Here, Latham talks about 10 of the more notable fanzines you can find in the Eaton Collection.

1. The Comet

Published in 1930 by the Science Correspondence Club in Chicago and edited by Raymond A. Palmer and Walter Dennis, the Comet is widely heralded as the first fanzine ever.

The Comet fanzine (1940)
Inside The Comet

2. Spockanalia

The first media fanzine – meaning a fan publication based on science fiction found in a mainstream medium – was, of course, based on Star Trek and was called Spockanalia.


“Media fanzines took off in the 1970s with Star Wars and all those movies,” Latham said. “Star Trek was seen as the most intellectually interesting and responsible [product of pop culture]; an SF fan could say they were a fan of Star Trek and not be embarrassed, whereas they might get embarrassed by saying they were fans of other things that passed for SF in pop culture. Some media fanzines published fan fiction and pushed stories forward; Star Trek actually went off the air in 1969, and it was a decade before the movies came out. So fans sustained a cult interest that made it clear that you could return to it. The fans kept it alive,” he added.


3. The Fantasy-Times

Fantasy Times: The World of Tomorrow Today


In 1955, editors James V. Taurasi, Sr. and Ray Van Houten won the first Hugo Award for “Best Fanzine” for the Fantasy-Times. “Zines nominated for Hugos meant fans gave awards to other fans. The ones that won usually had the broadest possible influence or interest, and are called genzines – general interest ‘zines,” Latham said.






5. The biggest, most longstanding genzines—which spanned the years from the 1950s to the 1980s — were called Warhoon and Yandro.

6.  Le Zombie

Le Zombie’s editor Bob Tucker started out as an SF fan and eventually became a professional writer. “He was famous for having invented certain terms that started in fan culture and now are widely used,” Latham said. “He invented the term ‘space opera,’ which is now used to refer to things like Star Wars movies. Before there was an academic discourse on SF, there was critical terminology and literary criticism of the genre going on in the ‘zines such as Le Zombie,” Latham explained.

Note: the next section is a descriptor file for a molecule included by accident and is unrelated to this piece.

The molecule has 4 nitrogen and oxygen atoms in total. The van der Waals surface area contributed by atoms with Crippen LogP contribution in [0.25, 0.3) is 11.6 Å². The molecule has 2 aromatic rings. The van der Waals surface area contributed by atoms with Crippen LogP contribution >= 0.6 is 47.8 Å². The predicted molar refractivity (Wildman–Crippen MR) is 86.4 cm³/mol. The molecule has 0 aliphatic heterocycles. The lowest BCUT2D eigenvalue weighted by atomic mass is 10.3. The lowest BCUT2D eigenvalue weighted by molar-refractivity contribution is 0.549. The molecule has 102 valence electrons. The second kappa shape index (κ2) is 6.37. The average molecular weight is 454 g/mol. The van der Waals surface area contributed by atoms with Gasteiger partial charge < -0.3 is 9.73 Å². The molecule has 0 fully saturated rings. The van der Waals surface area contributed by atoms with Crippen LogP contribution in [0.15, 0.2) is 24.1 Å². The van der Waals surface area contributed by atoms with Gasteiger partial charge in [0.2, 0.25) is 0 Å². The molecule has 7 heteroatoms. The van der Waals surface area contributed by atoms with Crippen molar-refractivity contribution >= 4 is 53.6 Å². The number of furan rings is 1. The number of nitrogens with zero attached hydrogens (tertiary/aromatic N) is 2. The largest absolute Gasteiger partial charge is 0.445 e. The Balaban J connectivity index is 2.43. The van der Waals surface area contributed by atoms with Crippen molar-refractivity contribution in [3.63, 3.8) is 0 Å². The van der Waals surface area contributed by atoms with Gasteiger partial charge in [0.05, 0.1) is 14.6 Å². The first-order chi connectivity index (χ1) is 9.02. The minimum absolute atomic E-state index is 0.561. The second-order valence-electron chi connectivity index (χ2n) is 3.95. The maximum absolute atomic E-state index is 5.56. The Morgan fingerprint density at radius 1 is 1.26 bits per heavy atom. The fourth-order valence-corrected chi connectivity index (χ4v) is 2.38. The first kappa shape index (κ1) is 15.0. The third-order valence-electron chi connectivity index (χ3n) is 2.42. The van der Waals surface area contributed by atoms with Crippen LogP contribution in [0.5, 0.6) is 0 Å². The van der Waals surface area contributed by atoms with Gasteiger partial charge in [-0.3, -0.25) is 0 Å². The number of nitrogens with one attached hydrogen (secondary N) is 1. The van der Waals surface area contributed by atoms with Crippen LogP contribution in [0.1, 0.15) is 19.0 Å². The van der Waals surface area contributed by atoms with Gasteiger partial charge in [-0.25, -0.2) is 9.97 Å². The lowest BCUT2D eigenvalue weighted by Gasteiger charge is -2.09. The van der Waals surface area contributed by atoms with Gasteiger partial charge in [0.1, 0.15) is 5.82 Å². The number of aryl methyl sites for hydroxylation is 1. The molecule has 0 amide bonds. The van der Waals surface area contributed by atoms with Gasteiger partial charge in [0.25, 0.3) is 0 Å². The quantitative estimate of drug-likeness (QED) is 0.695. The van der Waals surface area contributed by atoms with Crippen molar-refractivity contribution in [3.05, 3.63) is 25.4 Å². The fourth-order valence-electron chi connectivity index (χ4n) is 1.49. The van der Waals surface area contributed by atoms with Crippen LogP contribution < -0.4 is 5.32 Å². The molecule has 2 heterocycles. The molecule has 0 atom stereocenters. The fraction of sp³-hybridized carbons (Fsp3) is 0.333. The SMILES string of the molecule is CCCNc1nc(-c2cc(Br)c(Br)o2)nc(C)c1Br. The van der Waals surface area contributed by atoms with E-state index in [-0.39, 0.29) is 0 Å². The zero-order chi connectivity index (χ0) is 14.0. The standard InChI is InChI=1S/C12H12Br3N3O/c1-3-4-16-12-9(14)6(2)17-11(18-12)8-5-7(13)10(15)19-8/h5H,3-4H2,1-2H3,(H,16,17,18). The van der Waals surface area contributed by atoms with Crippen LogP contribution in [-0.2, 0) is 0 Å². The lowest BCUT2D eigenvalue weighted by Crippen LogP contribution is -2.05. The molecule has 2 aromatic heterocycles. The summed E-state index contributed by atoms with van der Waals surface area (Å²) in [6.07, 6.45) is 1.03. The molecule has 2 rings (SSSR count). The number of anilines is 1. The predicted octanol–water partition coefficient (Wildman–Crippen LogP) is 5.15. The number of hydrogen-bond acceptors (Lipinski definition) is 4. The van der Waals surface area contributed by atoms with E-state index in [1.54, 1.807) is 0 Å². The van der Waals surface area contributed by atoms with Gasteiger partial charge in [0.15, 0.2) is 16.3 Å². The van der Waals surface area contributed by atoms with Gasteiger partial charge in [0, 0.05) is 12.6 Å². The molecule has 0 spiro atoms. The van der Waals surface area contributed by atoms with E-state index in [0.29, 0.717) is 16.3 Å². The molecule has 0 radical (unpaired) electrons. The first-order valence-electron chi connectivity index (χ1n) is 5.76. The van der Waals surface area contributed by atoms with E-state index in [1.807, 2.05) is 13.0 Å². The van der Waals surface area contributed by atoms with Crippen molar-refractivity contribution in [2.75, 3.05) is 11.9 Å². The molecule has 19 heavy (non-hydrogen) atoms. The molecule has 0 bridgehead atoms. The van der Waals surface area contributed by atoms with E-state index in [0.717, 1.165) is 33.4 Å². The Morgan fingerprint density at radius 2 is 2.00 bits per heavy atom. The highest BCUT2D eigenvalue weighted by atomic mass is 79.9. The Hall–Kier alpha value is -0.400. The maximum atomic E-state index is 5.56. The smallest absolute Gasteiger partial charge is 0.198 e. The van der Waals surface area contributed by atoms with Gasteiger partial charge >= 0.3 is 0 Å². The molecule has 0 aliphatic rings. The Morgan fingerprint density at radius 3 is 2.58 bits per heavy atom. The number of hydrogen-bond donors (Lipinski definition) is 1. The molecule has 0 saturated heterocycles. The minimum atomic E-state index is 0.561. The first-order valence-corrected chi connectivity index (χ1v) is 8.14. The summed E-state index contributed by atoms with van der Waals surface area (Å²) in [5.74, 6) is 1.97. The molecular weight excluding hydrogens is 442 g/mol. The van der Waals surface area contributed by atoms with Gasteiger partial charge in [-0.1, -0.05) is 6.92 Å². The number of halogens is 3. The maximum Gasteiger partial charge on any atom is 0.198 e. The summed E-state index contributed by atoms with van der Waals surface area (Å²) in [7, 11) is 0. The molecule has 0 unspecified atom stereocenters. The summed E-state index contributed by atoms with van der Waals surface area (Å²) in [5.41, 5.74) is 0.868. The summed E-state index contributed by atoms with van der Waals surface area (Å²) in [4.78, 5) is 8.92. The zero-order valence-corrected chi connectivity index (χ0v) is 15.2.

7. Shangri L’Affaires

Shangri L’Affaires is the official publication of the Los Angeles Science Fantasy Society.  Established in 1940, it’s one of the longest-running zines around, and has changed editors numerous times.








8. Amra

Many zines were specialized based on an editor’s interest “Amrawas a major ‘zine in the 1960s that was responsible for getting people more interested in fantasy rather than just science fiction,” Latham said. “It came out around the time that J.R.R. Tolkien’s books were being introduced in America, and people were getting interested in sword and sorcery,” he said.

Inside Amra

9. Psychotic. (Later known as the Science Fiction Review).

“To me, the most important fanzine editor was Richard Geis,” Latham said. Geis edited a fanzine but changed its name from Psychotic. to Science Fiction Review. “He was very much a proponent of the New Wave of science fiction,” Latham said. Geis edited his zine during the 1960s and 1970s, when there was an infusion of counterculture interest among the SF fans. “[His zines] were very much on that edge. They had very psychedelic covers, and were interested in the newer, younger writers who were dealing with themes such as gender, sexuality and politics – which had not really been part of the genre before then.”